"Sara Kate, let's go fix the fence and get your silly horse back home," I said to my fourteen year old. Her horse Farah had ridden the gate down and tore up the fence in another place in the same day. She had gone to our neighbor's pasture where she seemed to be perfectly content with the cattle and small pony that were there. "Dad, I want to go too," ten year old Eli said. "Me too, Dad! I want to go!" Aydan, our five year old shouted. "Okay, you all can go. Tell Mom that we will be back by dark," I said as I pulled on my boots.
I sent the kids over to Joe's to retrieve the horse while I found some barbed wire to mend the back fence. By the time I had started, the kids came back with the wayward mare. There were lots of question asked as I repaired the fence which took a while. Then we turned out attention to the gate posts which had been pushed over enough for the gate to come off the hinges. "Okay, kids, I need some rocks," I said as my children went in search of rocks. "What are you going to do with the rocks, Dad?" Sara asked. "Well, we are going to apply the laws of physics that you can't read in books. We are going to use the rocks and this punch bar to make these gate posts stand up straight and solid again," I replied. "But how?" Sara asked. "Just watch," I said as I placed some of the rocks against the leaning post and pounded them into the ground with the punch bar. "Listen! Geese," I said as I looked skyward. We stood in awe as we watched the geese high in the sky. The st!
retched as far from the north to the south as we could see against the evening sky. Ten's of thousands of the big birds filled the sky in a never ending mass. Sometimes the formations of flying geese were several hundreds wide and at other times only a few lines of geese stretched out of sight. We kept working on our gate posts and then re-hanging the gates which had to be done before it got too dark to see.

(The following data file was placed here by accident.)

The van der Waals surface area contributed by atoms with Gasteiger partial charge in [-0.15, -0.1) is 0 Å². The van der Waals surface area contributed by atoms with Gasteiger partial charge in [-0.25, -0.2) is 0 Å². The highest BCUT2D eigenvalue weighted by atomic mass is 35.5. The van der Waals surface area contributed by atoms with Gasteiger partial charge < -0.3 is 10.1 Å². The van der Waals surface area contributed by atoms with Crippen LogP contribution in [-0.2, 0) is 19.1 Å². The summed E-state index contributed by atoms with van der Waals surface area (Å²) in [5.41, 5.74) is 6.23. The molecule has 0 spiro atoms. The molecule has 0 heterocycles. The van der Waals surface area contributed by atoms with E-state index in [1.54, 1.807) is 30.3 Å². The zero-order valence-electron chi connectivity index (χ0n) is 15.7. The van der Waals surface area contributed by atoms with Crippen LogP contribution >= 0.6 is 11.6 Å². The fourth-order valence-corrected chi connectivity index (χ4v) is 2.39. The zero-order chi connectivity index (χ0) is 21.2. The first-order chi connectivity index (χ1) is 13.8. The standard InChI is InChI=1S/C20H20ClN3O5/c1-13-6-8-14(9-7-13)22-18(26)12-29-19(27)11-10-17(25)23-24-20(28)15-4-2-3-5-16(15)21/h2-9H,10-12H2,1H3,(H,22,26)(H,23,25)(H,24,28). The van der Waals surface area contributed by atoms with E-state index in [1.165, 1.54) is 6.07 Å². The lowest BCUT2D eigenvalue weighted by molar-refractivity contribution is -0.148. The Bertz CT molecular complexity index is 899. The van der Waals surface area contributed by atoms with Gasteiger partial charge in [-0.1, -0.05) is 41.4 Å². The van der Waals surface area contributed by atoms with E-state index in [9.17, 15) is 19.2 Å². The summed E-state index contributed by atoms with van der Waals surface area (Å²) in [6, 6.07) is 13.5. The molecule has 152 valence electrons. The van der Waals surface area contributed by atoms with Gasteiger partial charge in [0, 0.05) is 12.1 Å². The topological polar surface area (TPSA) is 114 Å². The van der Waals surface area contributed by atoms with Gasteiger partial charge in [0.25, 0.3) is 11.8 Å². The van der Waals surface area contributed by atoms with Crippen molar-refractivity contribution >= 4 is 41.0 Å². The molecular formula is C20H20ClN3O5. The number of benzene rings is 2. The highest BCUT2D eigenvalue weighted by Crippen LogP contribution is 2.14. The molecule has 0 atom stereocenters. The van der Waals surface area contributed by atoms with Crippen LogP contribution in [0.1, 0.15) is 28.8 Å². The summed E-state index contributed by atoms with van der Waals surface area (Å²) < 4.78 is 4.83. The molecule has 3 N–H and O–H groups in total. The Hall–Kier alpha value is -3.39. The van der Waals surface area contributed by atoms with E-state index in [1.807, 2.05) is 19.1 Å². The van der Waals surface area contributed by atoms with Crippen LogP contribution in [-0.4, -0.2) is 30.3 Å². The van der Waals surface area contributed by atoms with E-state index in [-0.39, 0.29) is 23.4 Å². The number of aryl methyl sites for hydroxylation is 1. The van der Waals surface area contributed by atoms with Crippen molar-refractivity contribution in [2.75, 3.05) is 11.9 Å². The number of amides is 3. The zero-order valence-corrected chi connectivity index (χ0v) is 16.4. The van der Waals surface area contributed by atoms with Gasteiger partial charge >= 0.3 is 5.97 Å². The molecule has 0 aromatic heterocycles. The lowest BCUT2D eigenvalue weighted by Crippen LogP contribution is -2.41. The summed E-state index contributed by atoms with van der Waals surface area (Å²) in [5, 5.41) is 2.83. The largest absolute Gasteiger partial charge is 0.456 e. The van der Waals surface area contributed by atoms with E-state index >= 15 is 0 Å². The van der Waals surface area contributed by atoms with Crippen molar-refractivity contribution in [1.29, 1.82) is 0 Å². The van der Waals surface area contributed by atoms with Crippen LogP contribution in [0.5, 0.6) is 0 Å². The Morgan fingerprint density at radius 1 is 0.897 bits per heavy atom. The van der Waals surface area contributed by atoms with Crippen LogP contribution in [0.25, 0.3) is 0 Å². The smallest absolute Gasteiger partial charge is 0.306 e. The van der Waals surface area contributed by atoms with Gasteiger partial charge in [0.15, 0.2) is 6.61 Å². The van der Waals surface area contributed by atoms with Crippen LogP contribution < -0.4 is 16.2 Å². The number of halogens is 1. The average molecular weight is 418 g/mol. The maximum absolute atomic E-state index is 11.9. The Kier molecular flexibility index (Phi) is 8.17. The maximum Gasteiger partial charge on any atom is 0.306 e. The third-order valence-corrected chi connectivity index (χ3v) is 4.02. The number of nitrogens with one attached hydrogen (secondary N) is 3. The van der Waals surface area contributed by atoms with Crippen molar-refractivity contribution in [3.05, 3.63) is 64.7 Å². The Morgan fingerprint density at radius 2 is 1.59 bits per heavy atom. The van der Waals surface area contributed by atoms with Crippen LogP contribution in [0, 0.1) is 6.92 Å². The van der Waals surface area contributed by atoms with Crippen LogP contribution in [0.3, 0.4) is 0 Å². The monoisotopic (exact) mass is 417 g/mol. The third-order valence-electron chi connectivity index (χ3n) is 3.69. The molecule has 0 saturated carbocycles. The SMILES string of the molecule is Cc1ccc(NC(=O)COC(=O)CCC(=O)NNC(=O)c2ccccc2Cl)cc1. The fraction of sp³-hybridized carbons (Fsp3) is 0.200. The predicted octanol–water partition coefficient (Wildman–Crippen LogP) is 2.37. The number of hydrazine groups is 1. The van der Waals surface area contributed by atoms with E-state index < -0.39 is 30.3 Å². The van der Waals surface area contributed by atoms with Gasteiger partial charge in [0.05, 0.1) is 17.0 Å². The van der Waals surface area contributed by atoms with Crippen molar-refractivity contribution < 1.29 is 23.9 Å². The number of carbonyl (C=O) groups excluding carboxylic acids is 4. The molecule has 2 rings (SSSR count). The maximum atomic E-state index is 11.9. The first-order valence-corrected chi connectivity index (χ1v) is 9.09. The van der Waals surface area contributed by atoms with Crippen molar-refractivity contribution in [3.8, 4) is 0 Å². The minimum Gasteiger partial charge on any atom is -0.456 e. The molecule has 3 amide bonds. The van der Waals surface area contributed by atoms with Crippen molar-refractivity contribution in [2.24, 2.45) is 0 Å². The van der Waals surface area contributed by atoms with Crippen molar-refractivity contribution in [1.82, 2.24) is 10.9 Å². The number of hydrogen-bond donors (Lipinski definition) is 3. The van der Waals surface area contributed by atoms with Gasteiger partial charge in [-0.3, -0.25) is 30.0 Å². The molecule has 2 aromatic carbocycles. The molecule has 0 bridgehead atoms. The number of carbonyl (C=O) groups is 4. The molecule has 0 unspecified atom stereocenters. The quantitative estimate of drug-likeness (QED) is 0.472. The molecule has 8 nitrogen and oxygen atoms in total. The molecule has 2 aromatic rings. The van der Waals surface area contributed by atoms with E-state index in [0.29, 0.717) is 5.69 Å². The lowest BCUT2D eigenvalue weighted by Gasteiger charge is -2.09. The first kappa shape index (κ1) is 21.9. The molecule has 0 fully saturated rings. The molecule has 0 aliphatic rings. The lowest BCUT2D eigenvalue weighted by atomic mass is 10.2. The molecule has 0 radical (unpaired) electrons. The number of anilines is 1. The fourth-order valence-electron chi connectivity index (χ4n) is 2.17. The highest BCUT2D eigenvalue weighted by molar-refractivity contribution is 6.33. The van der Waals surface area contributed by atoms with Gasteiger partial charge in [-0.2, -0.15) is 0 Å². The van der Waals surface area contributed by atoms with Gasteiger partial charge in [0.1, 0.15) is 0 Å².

"Dad, why do the geese fly like that," Sara asked as she gazed skyward at the vast numbers of geese overhead winging their way north. "They are drafting. The front goose cuts through the air which flows over and under his wings which causes a dead air space behind him. The next goose can fly with much less effort and each goose in line does the same thing. Another goose will relieve the lead goose after a while. They are conserving energy. When you watch a NASCAR race on television, the cars are doing the same thing. They have taken the knowledge of the goose and applied it to race cars. The car behind the lead car uses less gas and actually sometimes the back draft caused by the front car will pull the next car right up against their bumper," I explained. "Wow, that is cool Dad," Sara replied.
We finished our job in the last minutes of daylight and the geese were still flying. We could see them as they flew past the evening star. The full February moon was rising in the east while an awesome winter sunset painted the sky with brilliant oranges and differing shades of blues with stars twinkling overhead.
The kids and I had enjoyed a great evening while working on our farm and we discussed the fact that farmers and ranchers spend many long hours working and it was not unusual for them to make their way home in the dark after a long day. There had been no complaints from the kids that they were not on the computer or watching television. Instead, little Eli said "Dad, it has been an awesome day! Can we do it again tomorrow?" "Of course we can if you like," I replied. "Dad, this is why I am not playing sports this time in school. I had rather be on the farm taking care of the horse and building fences or what ever we have to do than to be playing some game." This caught me by surprise, but then again kids never cease to amaze me as they grow and learn about life.
This is what Wanda and I have discovered during the years of doing foster care with many troubled children. The great, wonderful outdoors is great therapy for kids of all ages. They don't necessarily have to be hunting or fishing, they just have to be outside to take part of the natural world and experience nature as it happens. Chasing a butterfly or grasshopper can help the painful past fade away, giving the innocent children a break from a troubled life. I strongly suggest that you take your children outdoors to help them experience nature in any way you choose.